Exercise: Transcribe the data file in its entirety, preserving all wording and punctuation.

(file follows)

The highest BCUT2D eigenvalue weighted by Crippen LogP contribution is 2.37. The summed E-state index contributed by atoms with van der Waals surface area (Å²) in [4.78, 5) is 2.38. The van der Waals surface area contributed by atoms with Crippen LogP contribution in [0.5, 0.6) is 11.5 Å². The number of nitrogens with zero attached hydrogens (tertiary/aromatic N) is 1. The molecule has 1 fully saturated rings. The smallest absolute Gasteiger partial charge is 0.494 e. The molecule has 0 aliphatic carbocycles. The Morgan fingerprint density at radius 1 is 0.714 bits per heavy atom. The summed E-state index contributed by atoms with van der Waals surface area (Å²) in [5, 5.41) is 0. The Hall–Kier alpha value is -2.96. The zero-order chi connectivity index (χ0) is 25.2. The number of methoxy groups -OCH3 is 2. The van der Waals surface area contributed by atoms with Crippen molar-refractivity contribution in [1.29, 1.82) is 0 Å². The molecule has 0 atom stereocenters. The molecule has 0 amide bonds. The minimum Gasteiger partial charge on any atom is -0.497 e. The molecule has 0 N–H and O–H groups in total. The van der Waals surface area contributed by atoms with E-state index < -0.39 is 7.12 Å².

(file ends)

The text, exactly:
The highest BCUT2D eigenvalue weighted by Crippen LogP contribution is 2.37. The summed E-state index contributed by atoms with van der Waals surface area (Å²) in [4.78, 5) is 2.38. The van der Waals surface area contributed by atoms with Crippen LogP contribution in [0.5, 0.6) is 11.5 Å². The number of nitrogens with zero attached hydrogens (tertiary/aromatic N) is 1. The molecule has 1 fully saturated rings. The smallest absolute Gasteiger partial charge is 0.494 e. The molecule has 0 aliphatic carbocycles. The Morgan fingerprint density at radius 1 is 0.714 bits per heavy atom. The summed E-state index contributed by atoms with van der Waals surface area (Å²) in [5, 5.41) is 0. The Hall–Kier alpha value is -2.96. The zero-order chi connectivity index (χ0) is 25.2. The number of methoxy groups -OCH3 is 2. The van der Waals surface area contributed by atoms with Crippen molar-refractivity contribution in [1.29, 1.82) is 0 Å². The molecule has 0 atom stereocenters. The molecule has 0 amide bonds. The minimum Gasteiger partial charge on any atom is -0.497 e. The molecule has 0 N–H and O–H groups in total. The van der Waals surface area contributed by atoms with E-state index < -0.39 is 7.12 Å².